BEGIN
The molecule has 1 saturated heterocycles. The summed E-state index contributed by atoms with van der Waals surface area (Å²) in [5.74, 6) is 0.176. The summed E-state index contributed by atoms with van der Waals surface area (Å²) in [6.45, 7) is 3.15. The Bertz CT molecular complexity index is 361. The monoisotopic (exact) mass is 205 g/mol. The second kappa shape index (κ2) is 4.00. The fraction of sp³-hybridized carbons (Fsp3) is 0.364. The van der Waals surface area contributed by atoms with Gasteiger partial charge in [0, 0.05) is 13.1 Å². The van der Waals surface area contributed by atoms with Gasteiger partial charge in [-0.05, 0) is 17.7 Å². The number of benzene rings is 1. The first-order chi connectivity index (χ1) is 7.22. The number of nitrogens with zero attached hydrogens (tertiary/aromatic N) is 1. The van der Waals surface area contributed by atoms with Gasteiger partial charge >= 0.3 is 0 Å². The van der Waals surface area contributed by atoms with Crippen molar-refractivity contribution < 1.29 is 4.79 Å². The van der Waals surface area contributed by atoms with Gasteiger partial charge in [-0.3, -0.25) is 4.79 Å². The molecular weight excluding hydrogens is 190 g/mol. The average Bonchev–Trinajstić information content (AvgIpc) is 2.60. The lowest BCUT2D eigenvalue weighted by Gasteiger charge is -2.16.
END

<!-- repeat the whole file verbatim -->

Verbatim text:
The molecule has 1 saturated heterocycles. The summed E-state index contributed by atoms with van der Waals surface area (Å²) in [5.74, 6) is 0.176. The summed E-state index contributed by atoms with van der Waals surface area (Å²) in [6.45, 7) is 3.15. The Bertz CT molecular complexity index is 361. The monoisotopic (exact) mass is 205 g/mol. The second kappa shape index (κ2) is 4.00. The fraction of sp³-hybridized carbons (Fsp3) is 0.364. The van der Waals surface area contributed by atoms with Gasteiger partial charge in [0, 0.05) is 13.1 Å². The van der Waals surface area contributed by atoms with Gasteiger partial charge in [-0.05, 0) is 17.7 Å². The number of benzene rings is 1. The first-order chi connectivity index (χ1) is 7.22. The number of nitrogens with zero attached hydrogens (tertiary/aromatic N) is 1. The van der Waals surface area contributed by atoms with Gasteiger partial charge >= 0.3 is 0 Å². The van der Waals surface area contributed by atoms with Crippen molar-refractivity contribution < 1.29 is 4.79 Å². The van der Waals surface area contributed by atoms with Gasteiger partial charge in [-0.3, -0.25) is 4.79 Å². The molecular weight excluding hydrogens is 190 g/mol. The average Bonchev–Trinajstić information content (AvgIpc) is 2.60. The lowest BCUT2D eigenvalue weighted by Gasteiger charge is -2.16.